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Here is the task description for the codility's stonewall problem. I would like to get a feedback on my code, and I specify at the bottom what the title states. (I had to make the figure by hand, because I couldn't paste the site's one for some reason, but it can be seen here, if mine doesn't look right)

Task description


You are going to build a stone wall. The wall should be straight and N meters long, and its thickness should be constant; however, it should have different heights in different places. The height of the wall is specified by an array H of N positive integers. H[I] is the height of the wall from I to I+1 meters to the right of its left end. In particular, H[0] is the height of the wall's left end and H[N−1] is the height of the wall's right end.

The wall should be built of cuboid stone blocks (that is, all sides of such blocks are rectangular). Your task is to compute the minimum number of blocks needed to build the wall.

Write a function:

class Solution { public int solution(int[] H); }

that, given an array H of N positive integers specifying the height of the wall, returns the minimum number of blocks needed to build it.

For example, given array H containing N = 9 integers:

H[0] = 8 H[1] = 8 H[2] = 5 H[3] = 7 H[4] = 9 H[5] = 8 H[6] = 7 H[7] = 4 H[8] = 8 the function should return 7. The shows one possible arrangement of seven blocks.

enter image description here

Write an efficient algorithm for the following assumptions:

N is an integer within the range [1..100,000]; each element of array H is an integer within the range [1..1,000,000,000].

And here is my 100% O(N) time complexity solution. As the title says, I find it kinda weird that different paths do the same thing. Should I fix that? if so... how? the logic is correct. And should I care? Thinking in bigger problems, if many paths do the same thing, and requirements change, I should change code in many places, which is not recommended.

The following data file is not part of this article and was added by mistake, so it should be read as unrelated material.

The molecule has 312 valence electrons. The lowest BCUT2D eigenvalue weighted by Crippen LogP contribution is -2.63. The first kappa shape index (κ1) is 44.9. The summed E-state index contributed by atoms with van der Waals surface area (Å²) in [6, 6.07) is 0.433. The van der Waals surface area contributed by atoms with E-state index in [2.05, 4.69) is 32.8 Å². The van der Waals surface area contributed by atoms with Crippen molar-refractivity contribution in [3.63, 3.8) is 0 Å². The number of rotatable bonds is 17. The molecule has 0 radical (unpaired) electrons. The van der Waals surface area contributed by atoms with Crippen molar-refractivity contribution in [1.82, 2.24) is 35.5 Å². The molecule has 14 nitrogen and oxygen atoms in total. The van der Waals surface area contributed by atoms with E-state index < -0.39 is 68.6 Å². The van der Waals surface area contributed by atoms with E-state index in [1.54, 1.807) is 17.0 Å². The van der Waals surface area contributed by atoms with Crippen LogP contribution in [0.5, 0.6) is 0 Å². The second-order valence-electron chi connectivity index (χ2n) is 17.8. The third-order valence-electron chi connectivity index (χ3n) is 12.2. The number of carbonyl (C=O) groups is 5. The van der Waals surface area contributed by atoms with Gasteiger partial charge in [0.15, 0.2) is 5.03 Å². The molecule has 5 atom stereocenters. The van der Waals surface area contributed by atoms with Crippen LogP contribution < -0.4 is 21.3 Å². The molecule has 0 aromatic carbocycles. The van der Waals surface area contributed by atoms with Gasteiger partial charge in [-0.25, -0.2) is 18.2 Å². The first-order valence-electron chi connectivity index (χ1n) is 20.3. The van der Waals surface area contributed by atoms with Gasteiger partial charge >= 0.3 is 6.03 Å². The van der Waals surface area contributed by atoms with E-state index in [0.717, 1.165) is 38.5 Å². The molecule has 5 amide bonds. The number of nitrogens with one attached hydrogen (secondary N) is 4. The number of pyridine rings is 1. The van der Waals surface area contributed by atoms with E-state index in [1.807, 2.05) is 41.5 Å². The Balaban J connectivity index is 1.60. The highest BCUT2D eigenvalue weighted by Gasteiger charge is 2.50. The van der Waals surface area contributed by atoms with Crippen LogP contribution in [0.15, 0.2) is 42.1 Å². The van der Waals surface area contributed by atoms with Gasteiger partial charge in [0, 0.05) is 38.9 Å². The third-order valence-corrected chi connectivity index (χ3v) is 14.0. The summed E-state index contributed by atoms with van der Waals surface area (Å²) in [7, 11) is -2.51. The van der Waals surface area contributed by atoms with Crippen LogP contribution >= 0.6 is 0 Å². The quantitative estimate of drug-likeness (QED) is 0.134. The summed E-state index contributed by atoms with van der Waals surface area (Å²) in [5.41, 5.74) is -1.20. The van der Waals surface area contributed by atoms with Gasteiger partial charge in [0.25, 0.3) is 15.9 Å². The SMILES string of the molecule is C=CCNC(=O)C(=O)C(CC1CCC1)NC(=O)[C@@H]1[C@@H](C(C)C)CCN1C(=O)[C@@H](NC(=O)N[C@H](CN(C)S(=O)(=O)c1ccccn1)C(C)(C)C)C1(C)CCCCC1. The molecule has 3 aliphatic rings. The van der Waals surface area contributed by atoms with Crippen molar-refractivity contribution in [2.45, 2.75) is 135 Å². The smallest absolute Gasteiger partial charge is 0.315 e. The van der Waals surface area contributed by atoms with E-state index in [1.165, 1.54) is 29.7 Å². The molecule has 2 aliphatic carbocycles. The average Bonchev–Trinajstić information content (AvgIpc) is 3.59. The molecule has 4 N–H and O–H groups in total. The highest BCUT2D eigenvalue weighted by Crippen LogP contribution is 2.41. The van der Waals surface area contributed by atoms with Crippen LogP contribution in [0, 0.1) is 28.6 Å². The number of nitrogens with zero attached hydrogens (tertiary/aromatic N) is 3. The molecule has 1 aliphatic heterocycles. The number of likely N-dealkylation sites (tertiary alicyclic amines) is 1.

using System;
using System.Collections.Generic;
using System.Linq;

class Solution {
    public int solution(int[] H) {
        Stack<int> heightsStack = new Stack<int>();
        int blocksCounter = 0;

        for (int height = 0; height < H.Length; height++)
        {
            if (heightsStack.Count > 0)
            {
                while (heightsStack.Count > 0 && heightsStack.Peek() > H[height])
                {
                    heightsStack.Pop();
                }
                if (heightsStack.Count > 0)
                {
                    if (heightsStack.Peek() < H[height])
                    {
                        blocksCounter++;
                        heightsStack.Push(H[height]);
                    }
                }
                else
                {
                    blocksCounter++;
                    heightsStack.Push(H[height]);
                }
            }
            else
            {
                blocksCounter++;
                heightsStack.Push(H[height]);
            }
        }
        return blocksCounter;
    }
}
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Some of these branches can be eliminated. Let's see:

if (heightsStack.Count > 0)
{
  if (heightsStack.Peek() < H[height])
  {
    blocksCounter++;
    heightsStack.Push(H[height]);
  }
}
else
{
  blocksCounter++;
  heightsStack.Push(H[height]);
}

Here, there are two conditions where we execute the two common lines: heightsStack.Count <= 0 or heightsStack.Peek() < H[height]. Since Count can't be negative, let's rewrite it as such:

if (heightsStack.Count == 0 || heightsStack.Peek() < H[height])
{
  blocksCounter++;
  heightsStack.Push(H[height]);
}

if (heightsStack.Count > 0)
{
  while (heightsStack.Count > 0 && heightsStack.Peek() > H[height])
  {

The first if-statement is redundant. If heightStack.Count > 0 is false, the while statement will be false as well. We would immediately fall through and end up at the if-statement in the section above. This if-statement would evaluate to true, since heightStack.Count == 0 still. And it would execute the two common lines.

This would leave the body of the for-loop as follows:

while (heightsStack.Count > 0 && heightsStack.Peek() > H[height])
{
  heightsStack.Pop();
}
if (heightsStack.Count == 0 || heightsStack.Peek() < H[height])
{
  blocksCounter++;
  heightsStack.Push(H[height]);
}

Note, that we only have one branch with the two common lines.


There's one last thing. You're using a for-loop, and only using the looped variable to index directly. Instead, consider using a foreach loop:

public int solution(int[] H)
{
  Stack<int> heightsStack = new Stack<int>();
  int blocksCounter = 0;

  foreach(int height in H)
  {
    while (heightsStack.Count > 0 && heightsStack.Peek() > height)
    {
      heightsStack.Pop();
    }
    if (heightsStack.Count == 0 || heightsStack.Peek() < height)
    {
      blocksCounter++;
      heightsStack.Push(height);
    }
  }
  return blocksCounter;
}

As far as algorithm goes, you do what I would have come up with, so I have nothing more to say about that.

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